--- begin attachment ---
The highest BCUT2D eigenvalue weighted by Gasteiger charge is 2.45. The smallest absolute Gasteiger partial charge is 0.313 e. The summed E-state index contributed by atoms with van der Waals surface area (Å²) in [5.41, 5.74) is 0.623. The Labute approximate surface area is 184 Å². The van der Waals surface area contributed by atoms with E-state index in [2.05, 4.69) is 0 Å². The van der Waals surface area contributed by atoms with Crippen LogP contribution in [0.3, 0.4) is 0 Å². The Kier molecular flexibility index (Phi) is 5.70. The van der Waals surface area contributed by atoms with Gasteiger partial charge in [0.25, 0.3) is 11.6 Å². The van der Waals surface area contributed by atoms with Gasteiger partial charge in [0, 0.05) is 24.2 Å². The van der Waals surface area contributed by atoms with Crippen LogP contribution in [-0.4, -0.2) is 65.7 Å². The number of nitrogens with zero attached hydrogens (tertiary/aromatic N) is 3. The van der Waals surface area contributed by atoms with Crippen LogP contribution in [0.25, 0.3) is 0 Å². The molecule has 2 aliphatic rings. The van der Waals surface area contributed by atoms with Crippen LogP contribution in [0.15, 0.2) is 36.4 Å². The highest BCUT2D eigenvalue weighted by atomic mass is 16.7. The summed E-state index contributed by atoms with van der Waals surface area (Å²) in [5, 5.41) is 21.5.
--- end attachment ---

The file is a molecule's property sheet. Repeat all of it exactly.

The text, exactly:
The highest BCUT2D eigenvalue weighted by Gasteiger charge is 2.45. The smallest absolute Gasteiger partial charge is 0.313 e. The summed E-state index contributed by atoms with van der Waals surface area (Å²) in [5.41, 5.74) is 0.623. The Labute approximate surface area is 184 Å². The van der Waals surface area contributed by atoms with E-state index in [2.05, 4.69) is 0 Å². The van der Waals surface area contributed by atoms with Crippen LogP contribution in [0.3, 0.4) is 0 Å². The Kier molecular flexibility index (Phi) is 5.70. The van der Waals surface area contributed by atoms with Gasteiger partial charge in [0.25, 0.3) is 11.6 Å². The van der Waals surface area contributed by atoms with Gasteiger partial charge in [0, 0.05) is 24.2 Å². The van der Waals surface area contributed by atoms with Crippen LogP contribution in [-0.4, -0.2) is 65.7 Å². The number of nitrogens with zero attached hydrogens (tertiary/aromatic N) is 3. The van der Waals surface area contributed by atoms with Crippen LogP contribution in [0.25, 0.3) is 0 Å². The molecule has 2 aliphatic rings. The van der Waals surface area contributed by atoms with Crippen LogP contribution in [0.15, 0.2) is 36.4 Å². The highest BCUT2D eigenvalue weighted by atomic mass is 16.7. The summed E-state index contributed by atoms with van der Waals surface area (Å²) in [5, 5.41) is 21.5.